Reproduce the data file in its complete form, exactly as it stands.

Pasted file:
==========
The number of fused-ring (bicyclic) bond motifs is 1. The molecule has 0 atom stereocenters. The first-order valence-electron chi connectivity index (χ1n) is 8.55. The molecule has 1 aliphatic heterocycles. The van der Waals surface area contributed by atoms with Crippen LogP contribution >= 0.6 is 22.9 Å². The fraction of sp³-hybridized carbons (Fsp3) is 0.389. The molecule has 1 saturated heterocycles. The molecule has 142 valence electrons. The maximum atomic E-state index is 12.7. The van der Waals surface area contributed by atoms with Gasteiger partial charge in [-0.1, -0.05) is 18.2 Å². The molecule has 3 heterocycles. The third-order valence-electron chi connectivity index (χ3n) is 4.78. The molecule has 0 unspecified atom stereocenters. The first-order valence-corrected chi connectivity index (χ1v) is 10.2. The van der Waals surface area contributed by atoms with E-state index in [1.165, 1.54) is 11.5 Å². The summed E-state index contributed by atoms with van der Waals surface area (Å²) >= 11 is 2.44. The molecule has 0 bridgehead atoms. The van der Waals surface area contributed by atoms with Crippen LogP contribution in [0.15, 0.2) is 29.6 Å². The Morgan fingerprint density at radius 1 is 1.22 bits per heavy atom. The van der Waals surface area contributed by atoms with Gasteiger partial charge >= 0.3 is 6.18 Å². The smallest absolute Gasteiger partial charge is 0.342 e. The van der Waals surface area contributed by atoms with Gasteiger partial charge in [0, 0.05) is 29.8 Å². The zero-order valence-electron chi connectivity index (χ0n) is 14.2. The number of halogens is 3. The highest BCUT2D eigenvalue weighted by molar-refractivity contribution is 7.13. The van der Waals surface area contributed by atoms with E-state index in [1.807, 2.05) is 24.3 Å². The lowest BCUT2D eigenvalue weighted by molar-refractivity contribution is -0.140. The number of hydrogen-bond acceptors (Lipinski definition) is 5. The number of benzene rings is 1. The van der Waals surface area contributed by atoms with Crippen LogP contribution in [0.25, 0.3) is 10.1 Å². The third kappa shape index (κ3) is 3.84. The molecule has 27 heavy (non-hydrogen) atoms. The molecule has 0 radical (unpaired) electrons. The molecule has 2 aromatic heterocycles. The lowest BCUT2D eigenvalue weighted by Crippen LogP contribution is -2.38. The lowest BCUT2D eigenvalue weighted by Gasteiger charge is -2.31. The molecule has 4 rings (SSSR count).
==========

The number of fused-ring (bicyclic) bond motifs is 1. The molecule has 0 atom stereocenters. The first-order valence-electron chi connectivity index (χ1n) is 8.55. The molecule has 1 aliphatic heterocycles. The van der Waals surface area contributed by atoms with Crippen LogP contribution >= 0.6 is 22.9 Å². The fraction of sp³-hybridized carbons (Fsp3) is 0.389. The molecule has 1 saturated heterocycles. The molecule has 142 valence electrons. The maximum atomic E-state index is 12.7. The van der Waals surface area contributed by atoms with Gasteiger partial charge in [-0.1, -0.05) is 18.2 Å². The molecule has 3 heterocycles. The third-order valence-electron chi connectivity index (χ3n) is 4.78. The molecule has 0 unspecified atom stereocenters. The first-order valence-corrected chi connectivity index (χ1v) is 10.2. The van der Waals surface area contributed by atoms with E-state index in [1.165, 1.54) is 11.5 Å². The summed E-state index contributed by atoms with van der Waals surface area (Å²) >= 11 is 2.44. The molecule has 0 bridgehead atoms. The van der Waals surface area contributed by atoms with Crippen LogP contribution in [0.15, 0.2) is 29.6 Å². The Morgan fingerprint density at radius 1 is 1.22 bits per heavy atom. The van der Waals surface area contributed by atoms with Gasteiger partial charge >= 0.3 is 6.18 Å². The smallest absolute Gasteiger partial charge is 0.342 e. The van der Waals surface area contributed by atoms with Gasteiger partial charge in [0, 0.05) is 29.8 Å². The zero-order valence-electron chi connectivity index (χ0n) is 14.2. The number of halogens is 3. The highest BCUT2D eigenvalue weighted by molar-refractivity contribution is 7.13. The van der Waals surface area contributed by atoms with E-state index in [1.807, 2.05) is 24.3 Å². The lowest BCUT2D eigenvalue weighted by molar-refractivity contribution is -0.140. The number of hydrogen-bond acceptors (Lipinski definition) is 5. The number of benzene rings is 1. The van der Waals surface area contributed by atoms with Crippen LogP contribution in [0.25, 0.3) is 10.1 Å². The third kappa shape index (κ3) is 3.84. The molecule has 27 heavy (non-hydrogen) atoms. The molecule has 0 radical (unpaired) electrons. The molecule has 2 aromatic heterocycles. The lowest BCUT2D eigenvalue weighted by Crippen LogP contribution is -2.38. The lowest BCUT2D eigenvalue weighted by Gasteiger charge is -2.31. The molecule has 4 rings (SSSR count).